“There has been tremendous progress toward greater connectivity. In ten years, the number of Internet users has grown 25-fold,” said Beckstrom. “That is rapid growth, yet it still represents only 11.5 percent of the African population.”
Beckstrom made his comments during the kick-off of ICANN’s 42nd public meeting in Dakar, Senegal. He told the conference that discussions will take place during the week on how to best provide financial and logistical support to applicants of new generic Top-Level Domains (gTLDs) from developing countries.
“ICANN’s global community is already taking steps to help needy applicants apply for new gTLDs,” said Beckstrom. “A joint working group has spent many hours working on a proposal that the Board will consider this week on how best to provide that support.”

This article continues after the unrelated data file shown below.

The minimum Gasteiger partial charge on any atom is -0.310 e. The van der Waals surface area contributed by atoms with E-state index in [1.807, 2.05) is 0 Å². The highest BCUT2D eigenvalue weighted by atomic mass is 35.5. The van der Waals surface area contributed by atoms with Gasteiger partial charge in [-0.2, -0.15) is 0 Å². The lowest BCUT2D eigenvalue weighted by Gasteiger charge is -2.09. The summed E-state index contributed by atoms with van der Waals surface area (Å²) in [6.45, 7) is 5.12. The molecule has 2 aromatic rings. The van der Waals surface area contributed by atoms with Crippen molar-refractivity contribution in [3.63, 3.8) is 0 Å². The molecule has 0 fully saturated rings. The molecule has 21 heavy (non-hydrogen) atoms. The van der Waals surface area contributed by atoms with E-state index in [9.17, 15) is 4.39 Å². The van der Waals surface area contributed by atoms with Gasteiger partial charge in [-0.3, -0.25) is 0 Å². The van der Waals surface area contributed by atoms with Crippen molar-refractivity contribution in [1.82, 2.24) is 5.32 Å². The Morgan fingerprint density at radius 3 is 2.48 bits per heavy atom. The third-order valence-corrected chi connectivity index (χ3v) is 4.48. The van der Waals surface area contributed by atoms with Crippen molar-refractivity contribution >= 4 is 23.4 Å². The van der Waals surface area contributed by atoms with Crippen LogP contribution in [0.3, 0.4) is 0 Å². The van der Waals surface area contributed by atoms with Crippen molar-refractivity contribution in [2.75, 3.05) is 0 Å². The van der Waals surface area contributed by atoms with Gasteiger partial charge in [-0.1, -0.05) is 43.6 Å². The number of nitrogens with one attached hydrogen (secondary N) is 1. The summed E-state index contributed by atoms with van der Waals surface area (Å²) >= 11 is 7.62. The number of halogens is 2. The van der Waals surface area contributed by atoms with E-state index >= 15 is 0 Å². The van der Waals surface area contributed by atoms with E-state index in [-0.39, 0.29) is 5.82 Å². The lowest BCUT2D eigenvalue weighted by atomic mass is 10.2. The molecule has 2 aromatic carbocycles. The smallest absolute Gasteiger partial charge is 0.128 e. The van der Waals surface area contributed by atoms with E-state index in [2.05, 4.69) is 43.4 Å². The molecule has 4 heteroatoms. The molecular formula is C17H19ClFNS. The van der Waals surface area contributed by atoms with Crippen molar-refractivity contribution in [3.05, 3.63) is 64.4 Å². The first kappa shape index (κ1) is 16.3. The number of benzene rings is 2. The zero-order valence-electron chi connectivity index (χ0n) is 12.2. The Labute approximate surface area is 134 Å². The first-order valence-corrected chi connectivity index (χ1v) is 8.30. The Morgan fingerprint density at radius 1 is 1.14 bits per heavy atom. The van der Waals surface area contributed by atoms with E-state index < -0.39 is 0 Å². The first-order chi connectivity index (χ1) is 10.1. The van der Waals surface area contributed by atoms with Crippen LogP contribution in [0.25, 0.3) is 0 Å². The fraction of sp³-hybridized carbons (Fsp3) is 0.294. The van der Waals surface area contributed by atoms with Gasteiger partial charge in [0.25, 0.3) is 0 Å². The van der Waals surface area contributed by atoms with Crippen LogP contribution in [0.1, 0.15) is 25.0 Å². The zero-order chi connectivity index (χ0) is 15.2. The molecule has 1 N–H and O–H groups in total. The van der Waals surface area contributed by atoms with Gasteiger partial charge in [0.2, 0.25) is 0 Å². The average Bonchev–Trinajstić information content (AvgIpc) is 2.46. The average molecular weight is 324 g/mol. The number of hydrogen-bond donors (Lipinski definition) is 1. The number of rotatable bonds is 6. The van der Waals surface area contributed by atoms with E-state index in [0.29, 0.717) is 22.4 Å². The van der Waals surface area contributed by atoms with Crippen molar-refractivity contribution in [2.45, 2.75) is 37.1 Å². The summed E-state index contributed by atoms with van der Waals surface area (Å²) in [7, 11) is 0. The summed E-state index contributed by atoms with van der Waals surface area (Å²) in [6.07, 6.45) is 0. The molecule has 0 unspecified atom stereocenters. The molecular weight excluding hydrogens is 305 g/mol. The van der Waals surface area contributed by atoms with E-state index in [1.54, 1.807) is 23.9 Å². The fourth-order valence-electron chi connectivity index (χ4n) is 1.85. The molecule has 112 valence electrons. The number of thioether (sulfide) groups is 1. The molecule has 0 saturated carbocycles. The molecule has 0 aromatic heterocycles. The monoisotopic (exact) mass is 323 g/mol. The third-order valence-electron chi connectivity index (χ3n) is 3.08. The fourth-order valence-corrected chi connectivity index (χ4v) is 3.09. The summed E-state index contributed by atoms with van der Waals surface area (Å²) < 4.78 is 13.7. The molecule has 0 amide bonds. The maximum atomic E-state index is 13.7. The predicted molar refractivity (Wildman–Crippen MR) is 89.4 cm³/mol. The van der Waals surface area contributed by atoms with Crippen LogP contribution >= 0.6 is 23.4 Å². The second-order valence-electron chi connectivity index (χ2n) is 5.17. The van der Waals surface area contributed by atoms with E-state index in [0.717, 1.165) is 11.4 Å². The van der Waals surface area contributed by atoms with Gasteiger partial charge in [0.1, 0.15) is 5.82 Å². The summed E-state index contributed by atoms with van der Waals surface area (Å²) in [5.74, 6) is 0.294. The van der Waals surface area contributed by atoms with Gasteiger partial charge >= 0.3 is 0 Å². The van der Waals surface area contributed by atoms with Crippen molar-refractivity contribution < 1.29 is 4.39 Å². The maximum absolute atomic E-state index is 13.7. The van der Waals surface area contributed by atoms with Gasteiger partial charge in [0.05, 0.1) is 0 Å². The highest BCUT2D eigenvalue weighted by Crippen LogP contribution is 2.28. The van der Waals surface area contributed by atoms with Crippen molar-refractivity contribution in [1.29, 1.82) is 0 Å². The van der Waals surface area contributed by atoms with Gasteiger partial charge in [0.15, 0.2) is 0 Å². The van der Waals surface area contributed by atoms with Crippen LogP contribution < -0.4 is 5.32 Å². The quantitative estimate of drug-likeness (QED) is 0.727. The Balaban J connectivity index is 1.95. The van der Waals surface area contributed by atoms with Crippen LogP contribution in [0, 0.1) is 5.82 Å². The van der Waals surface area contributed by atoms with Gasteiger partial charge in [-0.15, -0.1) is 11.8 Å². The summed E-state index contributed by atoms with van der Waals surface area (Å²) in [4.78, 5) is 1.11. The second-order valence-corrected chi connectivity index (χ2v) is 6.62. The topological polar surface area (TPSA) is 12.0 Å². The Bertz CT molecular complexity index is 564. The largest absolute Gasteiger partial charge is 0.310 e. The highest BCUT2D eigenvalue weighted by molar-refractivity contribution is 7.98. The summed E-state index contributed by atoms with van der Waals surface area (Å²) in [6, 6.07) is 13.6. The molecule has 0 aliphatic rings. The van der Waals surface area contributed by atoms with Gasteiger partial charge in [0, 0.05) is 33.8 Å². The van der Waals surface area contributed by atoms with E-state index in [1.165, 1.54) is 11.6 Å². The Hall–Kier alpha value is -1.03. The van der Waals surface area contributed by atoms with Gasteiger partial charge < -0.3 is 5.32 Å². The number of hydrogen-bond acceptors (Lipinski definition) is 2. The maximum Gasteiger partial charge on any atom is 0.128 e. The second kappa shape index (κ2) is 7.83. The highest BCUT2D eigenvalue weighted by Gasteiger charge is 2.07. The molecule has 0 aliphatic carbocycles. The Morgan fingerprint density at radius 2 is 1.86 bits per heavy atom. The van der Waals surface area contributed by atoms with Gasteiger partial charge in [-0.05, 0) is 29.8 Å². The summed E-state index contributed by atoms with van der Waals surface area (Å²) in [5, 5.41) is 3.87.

The new gTLD program will vastly expand the number of generic Top-Level Domains from the current 22, which includes such familiar endings as “.com”,”.net” and “.gov.”Afro Leo, who has noted that even the developed world is largely reluctant and unexcited to fork out US$ 185,000 for the privilege of applying for a gTLD which it might never get, wonders how many African governments, businesses and organisation will see any advantages to paying out and jumping through ICANN's hoops in order to get their own new gTLDs. Perhaps a reader can enlighten him.